Taking unique concepts and using them in unique ways is exactly why I fell in love with this medium, so it’s movies like Patema Inverted which remind me why I still look forward to every season and consider myself a fan of anime.
That’s just what Patema Inverted is: a unique concept. It’s almost one that I still have trouble wrapping my head around when I think about it. Patema, a princess from an underground civilization, loves to explore the unknown and do things that she isn’t supposed to do. Not surprisingly, she falls into the unknown and meets a boy named Age. The only difference between this all too familiar love story is that everything is just as the name implies. Age, everyone and everything who is in his society experience gravity completely opposite from Patema, which puts her in great danger of falling up(or down) into the sky.
Patema Inverted doesn’t waste time explaining the intricacies and scientific reasoning behind things are the way they are, instead it jumps into the concept headfirst and shows how it effects the characters and socities. Any attempt to explain it probably wouldn’t make any sense, so I preferred that Patema Inverted focused on which directions the story and characters went because of it. That’s not to say that there’s no reason why gravity is inverted for half of this world, since the film does give an explanation for why things are the way they are, just not how the cogs and gears of inverted gravity works.
All I needed to know was that Patema is in great danger, until she meets Age. Although Age and Patema come from two different worlds, they are very much the same in dreams and ambitions. Age spends most of his free time looking toward the sky – dreaming of something bigger and better from the dystopian society he has lived in all his life.
Although great danger was known, it was kind of funny to see Patema flail around – since we were almost as confused as Age was when he first ran into her. This concept is still new to us as well, so it isn’t until later that we learn the gravity of the situation when Age needs to experience the inverted gravity that Patema had to go through for the majority of the film.
Speaking of dystopian societies, Age is from a city called Aiga. It’s so oppressive that his favourite hobby of looking toward the sky is banned, among other things. People travel from point A to point B via moving walkways, cameras are constantly watching everyone at all times, and worst of all, they’re taught that everyone who is “inverted” are heretical sinners that should be arrested on site. This North Korea-like society gives the film a feeling of gravitas, despite seeming more light-hearted at the beginning.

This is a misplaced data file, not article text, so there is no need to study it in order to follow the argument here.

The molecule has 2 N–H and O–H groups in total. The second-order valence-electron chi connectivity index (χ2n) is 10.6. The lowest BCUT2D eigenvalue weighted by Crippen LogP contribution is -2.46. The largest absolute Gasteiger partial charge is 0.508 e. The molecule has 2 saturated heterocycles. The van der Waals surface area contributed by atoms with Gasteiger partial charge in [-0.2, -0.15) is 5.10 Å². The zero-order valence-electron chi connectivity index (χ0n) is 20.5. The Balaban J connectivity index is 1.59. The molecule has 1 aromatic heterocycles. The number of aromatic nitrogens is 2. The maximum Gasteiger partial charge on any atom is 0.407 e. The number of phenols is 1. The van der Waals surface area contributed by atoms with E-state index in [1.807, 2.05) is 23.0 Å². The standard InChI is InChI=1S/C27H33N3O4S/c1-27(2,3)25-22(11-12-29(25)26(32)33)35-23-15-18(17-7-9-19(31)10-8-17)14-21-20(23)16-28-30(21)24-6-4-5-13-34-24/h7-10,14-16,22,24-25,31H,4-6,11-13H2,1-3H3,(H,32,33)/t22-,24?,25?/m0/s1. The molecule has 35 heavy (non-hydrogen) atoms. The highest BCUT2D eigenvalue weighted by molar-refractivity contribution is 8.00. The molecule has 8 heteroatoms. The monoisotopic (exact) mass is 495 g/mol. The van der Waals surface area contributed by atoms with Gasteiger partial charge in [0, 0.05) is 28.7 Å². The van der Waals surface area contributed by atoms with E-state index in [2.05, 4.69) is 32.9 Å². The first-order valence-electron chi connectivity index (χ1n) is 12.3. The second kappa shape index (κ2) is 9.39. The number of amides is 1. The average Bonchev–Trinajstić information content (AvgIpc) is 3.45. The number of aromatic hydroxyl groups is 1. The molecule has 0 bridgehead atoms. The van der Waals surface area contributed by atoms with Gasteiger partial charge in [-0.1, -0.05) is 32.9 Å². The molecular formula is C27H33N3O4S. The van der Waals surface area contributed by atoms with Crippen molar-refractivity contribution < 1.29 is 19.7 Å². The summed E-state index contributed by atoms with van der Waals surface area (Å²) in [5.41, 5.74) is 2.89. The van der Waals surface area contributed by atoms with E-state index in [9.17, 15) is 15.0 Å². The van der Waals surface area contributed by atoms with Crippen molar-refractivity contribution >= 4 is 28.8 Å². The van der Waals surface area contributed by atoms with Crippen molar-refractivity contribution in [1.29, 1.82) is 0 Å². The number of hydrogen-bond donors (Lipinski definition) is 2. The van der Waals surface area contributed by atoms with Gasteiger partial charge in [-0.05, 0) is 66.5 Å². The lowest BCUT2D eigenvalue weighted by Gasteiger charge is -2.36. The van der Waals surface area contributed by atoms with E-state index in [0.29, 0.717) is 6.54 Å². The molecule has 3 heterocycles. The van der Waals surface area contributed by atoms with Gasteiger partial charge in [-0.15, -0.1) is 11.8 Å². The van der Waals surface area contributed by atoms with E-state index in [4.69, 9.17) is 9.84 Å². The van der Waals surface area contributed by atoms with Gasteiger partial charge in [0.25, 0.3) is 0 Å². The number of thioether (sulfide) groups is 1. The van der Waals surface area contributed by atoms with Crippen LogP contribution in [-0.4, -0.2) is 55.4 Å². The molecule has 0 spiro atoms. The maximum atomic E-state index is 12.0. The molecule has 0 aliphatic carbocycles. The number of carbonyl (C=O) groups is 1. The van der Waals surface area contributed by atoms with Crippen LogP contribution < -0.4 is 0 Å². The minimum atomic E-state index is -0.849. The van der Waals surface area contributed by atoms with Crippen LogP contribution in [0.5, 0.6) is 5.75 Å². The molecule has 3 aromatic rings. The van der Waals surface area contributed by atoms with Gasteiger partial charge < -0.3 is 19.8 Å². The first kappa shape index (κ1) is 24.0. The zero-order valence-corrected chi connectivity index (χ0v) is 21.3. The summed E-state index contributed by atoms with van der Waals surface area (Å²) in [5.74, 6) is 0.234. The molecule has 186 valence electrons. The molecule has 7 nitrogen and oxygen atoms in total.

In a way, the film and its characters explore a new world and perspective, despite not being too far from home. From Patema looking ‘down’ into the stars, to Age looking ‘down’ into the pits of darkness that Patema and her followers have dwelled for so many years. Both are equally unknown, equally terrifying and equally fascinating.
The characters are all likable in their own right and none of them are bad, though I wish that they were given a little bit more development. I think the film would have benefited greatly from 20 more minutes of slice-of-life style scenes between Patema, Age or anyone else. There was a female character in Age’s class who I assume would have a more prominent role, since the camera panned to her at one point to show her reaction to something Age did. I’m pretty sure she didn’t have a single line in the movie; more should have been done with it. The main villain was also almost comically evil, more should have have been done to show the societal struggle of stability versus freedom rather than just assuming that stability is all wrong if it means camera’s everywhere.
The film looks and sounds gorgeous – I couldn’t believe my eyes when I read the budget for this film was only just over 1 million dollars. Although I guess it makes sense, since a good deal of the scenes were fluid character animation in front of simple backgrounds(such as the sky or fields of Aiga). If anything, it shows that the animators of Patema Inverted made the most of their limited budget. There was a few instances where the animation randomly dropped to about 5 frames per second, though I think it was more a stylistic choice and I only remember it happening twice. Despite these gripes, animation gets full marks.
Patema Inverted’s right up there with some of the best Ghibli, Disney and Pixar movies as far as I’m concerned. Despite being a fairly basic adventure beyond the initial concept, it’s exactly the kind of film that can rekindle ones interest in anime or even introduce them to it. It might just be the first box set of something I’ll own, once it once it ends up getting dubbed and released in North America. We come to see how people from two different worlds perceive the environment around them. Sometimes it’s just as simple as looking down into the sky.